Dusty Baker's postseason agonies and his Hall of Fame candidacy

Dusty Baker’s face tells a lot of different stories, but there is only one it tells in October.

Disappointment. Deflating, soul-crushing, hopeless disappointment.

With Thursday night’s National League Division Series defeat to the Chicago Cubs, the Washington Nationals have reinforced their place in the panoply of the capital’s legacy of failure.

But Baker’s agonies extend far further. His 3,500 games rank him 15th all-time, and only one manager above him, Gene Mauch, is not in the Hall of Fame. His 105 postseason games ranks seventh all-time, and his nine postseason appearances ranks sixth.

But his postseason record of 44-61 and no World Series titles curse him. He has been on the mailed backhand of eight series losses in 11 tries (plus a play-in game loss in 2013), and been marked by the media-ocracy as an old-school players’ manager who doesn’t wrap himself in the comforting embrace of statistical analysis.

He is now Marv Levy and Don Nelson – the good manager who can’t win the big one.

Only Levy and Nelson are in their respective halls of fame, and Baker probably won’t be. Having no World Series titles (his bullpen dying in 2002 being as close as he ever got) dooms him as it has doomed Mauch, although Mauch made his reputation as a brilliant tactician with bad teams.

But even if you take Baker’s worst metric – the postseason record – he still ranks in the 90th percentile of the 699 managers in the game’s history, though even then there’s the caveat of the 200 some-odd interim managers who you may choose not to count.

This is not to claim he should be in the Hall of Fame. This is to claim he should be discussed, if only to determine if reputations in the postseason are the only way managers are allowed to be evaluated. Because if that’s the case, Dusty Baker’s world-weary October face makes that conversation a very short one.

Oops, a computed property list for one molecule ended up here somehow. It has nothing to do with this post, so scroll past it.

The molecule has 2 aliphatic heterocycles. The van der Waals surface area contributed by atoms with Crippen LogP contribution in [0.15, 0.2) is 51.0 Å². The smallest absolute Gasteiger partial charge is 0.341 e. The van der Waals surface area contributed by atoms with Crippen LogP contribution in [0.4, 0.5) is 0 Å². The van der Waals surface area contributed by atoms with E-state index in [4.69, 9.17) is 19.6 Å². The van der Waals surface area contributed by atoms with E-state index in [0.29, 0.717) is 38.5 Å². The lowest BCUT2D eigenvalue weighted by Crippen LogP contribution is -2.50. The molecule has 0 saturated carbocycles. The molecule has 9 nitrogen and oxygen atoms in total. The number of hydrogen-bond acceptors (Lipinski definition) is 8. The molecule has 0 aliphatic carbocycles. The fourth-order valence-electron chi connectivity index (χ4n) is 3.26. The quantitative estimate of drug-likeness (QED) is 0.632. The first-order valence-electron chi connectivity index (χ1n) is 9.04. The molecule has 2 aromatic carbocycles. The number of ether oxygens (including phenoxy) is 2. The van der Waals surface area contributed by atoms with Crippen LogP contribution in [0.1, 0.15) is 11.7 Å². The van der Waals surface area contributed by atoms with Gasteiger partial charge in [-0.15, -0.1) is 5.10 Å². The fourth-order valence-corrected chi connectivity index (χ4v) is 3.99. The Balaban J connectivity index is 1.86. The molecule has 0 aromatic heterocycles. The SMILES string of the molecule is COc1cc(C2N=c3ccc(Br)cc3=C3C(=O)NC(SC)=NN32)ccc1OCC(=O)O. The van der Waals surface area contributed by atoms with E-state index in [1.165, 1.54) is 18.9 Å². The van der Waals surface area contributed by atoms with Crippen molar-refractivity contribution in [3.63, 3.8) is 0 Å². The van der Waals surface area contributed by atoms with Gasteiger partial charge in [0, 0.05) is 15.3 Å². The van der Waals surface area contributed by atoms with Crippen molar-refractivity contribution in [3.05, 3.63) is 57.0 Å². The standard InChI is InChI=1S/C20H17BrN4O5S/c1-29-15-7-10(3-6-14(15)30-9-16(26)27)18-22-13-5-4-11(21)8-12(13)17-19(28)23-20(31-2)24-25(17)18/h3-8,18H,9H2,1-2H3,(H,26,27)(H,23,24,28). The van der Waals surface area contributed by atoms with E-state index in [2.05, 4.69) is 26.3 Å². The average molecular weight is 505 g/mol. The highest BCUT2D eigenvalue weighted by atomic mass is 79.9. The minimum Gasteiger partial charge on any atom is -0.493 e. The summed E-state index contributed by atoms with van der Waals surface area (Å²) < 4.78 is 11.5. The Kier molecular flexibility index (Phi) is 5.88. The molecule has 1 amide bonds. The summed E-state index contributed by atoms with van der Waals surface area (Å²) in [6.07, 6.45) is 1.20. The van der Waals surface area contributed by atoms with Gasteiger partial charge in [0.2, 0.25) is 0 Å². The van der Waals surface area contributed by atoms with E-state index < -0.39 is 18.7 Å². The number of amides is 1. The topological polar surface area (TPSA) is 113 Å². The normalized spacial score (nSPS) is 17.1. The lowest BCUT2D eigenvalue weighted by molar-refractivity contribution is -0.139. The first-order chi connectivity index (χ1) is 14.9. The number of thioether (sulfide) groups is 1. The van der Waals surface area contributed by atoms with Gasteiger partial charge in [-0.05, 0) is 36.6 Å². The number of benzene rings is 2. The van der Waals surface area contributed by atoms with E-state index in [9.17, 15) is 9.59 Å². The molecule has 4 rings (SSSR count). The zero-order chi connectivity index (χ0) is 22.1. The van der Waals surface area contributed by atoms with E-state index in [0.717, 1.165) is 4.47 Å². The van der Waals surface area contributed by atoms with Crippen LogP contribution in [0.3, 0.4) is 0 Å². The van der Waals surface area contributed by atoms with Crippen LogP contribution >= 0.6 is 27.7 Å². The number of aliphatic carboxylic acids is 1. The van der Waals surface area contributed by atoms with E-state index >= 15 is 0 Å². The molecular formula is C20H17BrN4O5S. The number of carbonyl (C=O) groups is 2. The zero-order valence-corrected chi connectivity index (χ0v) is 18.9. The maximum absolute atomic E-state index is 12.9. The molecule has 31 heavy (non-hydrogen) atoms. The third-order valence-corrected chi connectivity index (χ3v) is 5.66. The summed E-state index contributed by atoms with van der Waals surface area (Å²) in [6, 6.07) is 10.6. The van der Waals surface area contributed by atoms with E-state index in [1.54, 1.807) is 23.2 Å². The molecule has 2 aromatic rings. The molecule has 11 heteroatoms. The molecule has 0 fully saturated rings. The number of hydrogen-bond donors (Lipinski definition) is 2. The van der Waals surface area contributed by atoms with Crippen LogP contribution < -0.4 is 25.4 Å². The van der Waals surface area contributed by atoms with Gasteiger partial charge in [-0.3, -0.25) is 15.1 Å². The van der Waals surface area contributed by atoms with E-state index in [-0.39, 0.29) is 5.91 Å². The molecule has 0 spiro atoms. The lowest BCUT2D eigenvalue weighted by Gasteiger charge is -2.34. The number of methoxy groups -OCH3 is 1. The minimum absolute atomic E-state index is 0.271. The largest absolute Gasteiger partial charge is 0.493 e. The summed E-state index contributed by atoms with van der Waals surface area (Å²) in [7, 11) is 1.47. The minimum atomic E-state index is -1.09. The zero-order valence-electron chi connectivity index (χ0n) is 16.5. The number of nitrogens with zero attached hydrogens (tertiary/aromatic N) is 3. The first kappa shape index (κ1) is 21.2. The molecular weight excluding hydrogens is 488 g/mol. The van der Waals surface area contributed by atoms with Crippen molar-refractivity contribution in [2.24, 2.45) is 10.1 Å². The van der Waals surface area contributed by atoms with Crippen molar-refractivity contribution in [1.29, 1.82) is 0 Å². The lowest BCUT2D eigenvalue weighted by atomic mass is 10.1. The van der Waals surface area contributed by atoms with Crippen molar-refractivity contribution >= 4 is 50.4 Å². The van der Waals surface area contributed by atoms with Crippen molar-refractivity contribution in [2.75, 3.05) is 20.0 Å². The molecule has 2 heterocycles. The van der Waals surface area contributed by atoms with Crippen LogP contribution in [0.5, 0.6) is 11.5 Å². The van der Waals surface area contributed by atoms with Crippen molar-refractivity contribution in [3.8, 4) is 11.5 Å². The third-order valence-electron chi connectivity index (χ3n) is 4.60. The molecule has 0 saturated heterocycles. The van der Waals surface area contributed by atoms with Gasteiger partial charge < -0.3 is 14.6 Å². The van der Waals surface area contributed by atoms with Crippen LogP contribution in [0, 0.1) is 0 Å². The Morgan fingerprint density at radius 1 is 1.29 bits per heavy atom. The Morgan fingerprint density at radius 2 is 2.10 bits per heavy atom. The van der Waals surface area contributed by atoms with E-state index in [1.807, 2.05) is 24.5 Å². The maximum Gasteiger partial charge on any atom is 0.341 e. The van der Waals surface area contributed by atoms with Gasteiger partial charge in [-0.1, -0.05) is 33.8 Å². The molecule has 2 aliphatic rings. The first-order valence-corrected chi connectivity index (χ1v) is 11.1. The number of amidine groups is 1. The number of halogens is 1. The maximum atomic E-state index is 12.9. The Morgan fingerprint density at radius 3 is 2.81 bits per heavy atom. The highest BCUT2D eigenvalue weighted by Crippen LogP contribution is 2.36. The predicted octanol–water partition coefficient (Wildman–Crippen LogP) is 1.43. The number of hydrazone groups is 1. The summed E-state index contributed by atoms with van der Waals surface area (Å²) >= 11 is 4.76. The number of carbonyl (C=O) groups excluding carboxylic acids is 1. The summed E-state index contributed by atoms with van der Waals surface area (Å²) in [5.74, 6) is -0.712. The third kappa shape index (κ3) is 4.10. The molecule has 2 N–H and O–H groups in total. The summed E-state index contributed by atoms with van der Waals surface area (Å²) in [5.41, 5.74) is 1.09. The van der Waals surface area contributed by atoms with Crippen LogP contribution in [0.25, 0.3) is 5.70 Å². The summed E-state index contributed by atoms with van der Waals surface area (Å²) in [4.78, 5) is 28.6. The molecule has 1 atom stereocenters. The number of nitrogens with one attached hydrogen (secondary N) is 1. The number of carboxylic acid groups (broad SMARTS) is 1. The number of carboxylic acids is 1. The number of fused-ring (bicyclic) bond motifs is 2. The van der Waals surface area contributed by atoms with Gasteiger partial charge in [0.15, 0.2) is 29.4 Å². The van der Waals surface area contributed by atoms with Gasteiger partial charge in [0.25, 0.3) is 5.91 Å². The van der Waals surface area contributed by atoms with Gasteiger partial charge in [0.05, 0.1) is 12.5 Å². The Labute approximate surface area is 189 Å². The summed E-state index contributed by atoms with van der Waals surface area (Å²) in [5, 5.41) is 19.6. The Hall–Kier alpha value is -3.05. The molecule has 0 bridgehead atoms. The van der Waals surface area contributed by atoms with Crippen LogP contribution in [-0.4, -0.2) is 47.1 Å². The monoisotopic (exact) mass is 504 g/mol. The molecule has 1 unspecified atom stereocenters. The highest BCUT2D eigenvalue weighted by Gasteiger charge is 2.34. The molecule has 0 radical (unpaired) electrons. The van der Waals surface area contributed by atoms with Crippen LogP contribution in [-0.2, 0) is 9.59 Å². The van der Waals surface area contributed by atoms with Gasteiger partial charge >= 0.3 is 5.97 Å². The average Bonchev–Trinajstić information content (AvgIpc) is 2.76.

U.S. Soccer: Patriotism-fueled frontrunning born of inexcusable arrogance

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AP

U.S. Soccer: Patriotism-fueled frontrunning born of inexcusable arrogance

So Bruce Arena resigned as the U.S. National soccer team coach Friday. Big damned deal.

Oh, it is to him. He probably liked the job, and might have wanted to keep getting paid.

But whether he’s there or isn’t doesn’t matter. In fact, whether the people who hired him are there or not doesn’t matter either. U.S. Soccer is the definition of sporadic interest and patriotism-fueled frontrunning, of imbedded self-interest and general indolence, all born of inexcusable arrogance.

Bruce Arena didn’t bring that to the job, nor does he remove it by leaving. He’s just another head on a spike, like Jurgen Klinsmann was before him, and Bob Bradley before him.

But that would also be true if the head of U.S. Soccer, Sunil Gulati, quit or was fired too. Even the people bleating that the U.S. shamed itself by losing to Trinidad and Tobago display the same kind of blinkered ignorance and arrogance that dogs this sport in America.

Being in CONCACAF is a gift from the heavens, and the U.S. has decided as a national collective to replace that with actual achievement. Beating Germany in friendly is proof of long-term worth. The fact is, we don’t know how to evaluate America’s place in the soccer world except as an audience, let alone how much massive structural change is required to change that.

And change must be massive, and can’t be evaluated by the next cheap win or the next galling loss, or television ratings. America is good at watching soccer, good enough to catch on the actual chasm between its national team and development structure.

But that’s where it ends, because knowing what’s bad because you just watched it, or what is actually good (like, say, a UEFA or CONMEBOL qualifier) is light years from knowing how to fix a system built on the flawed concepts of work rate without creativity and money as a solution to crippling organizational problems.

So Bruce Arena does the decent thing given the circumstances, falling on a sword that should actually be a kebab skewer. But it makes no difference. The American soccer structure needs to get what it needs before it can get what it wants, and there are no more shortcuts to take in a short-attention-span world.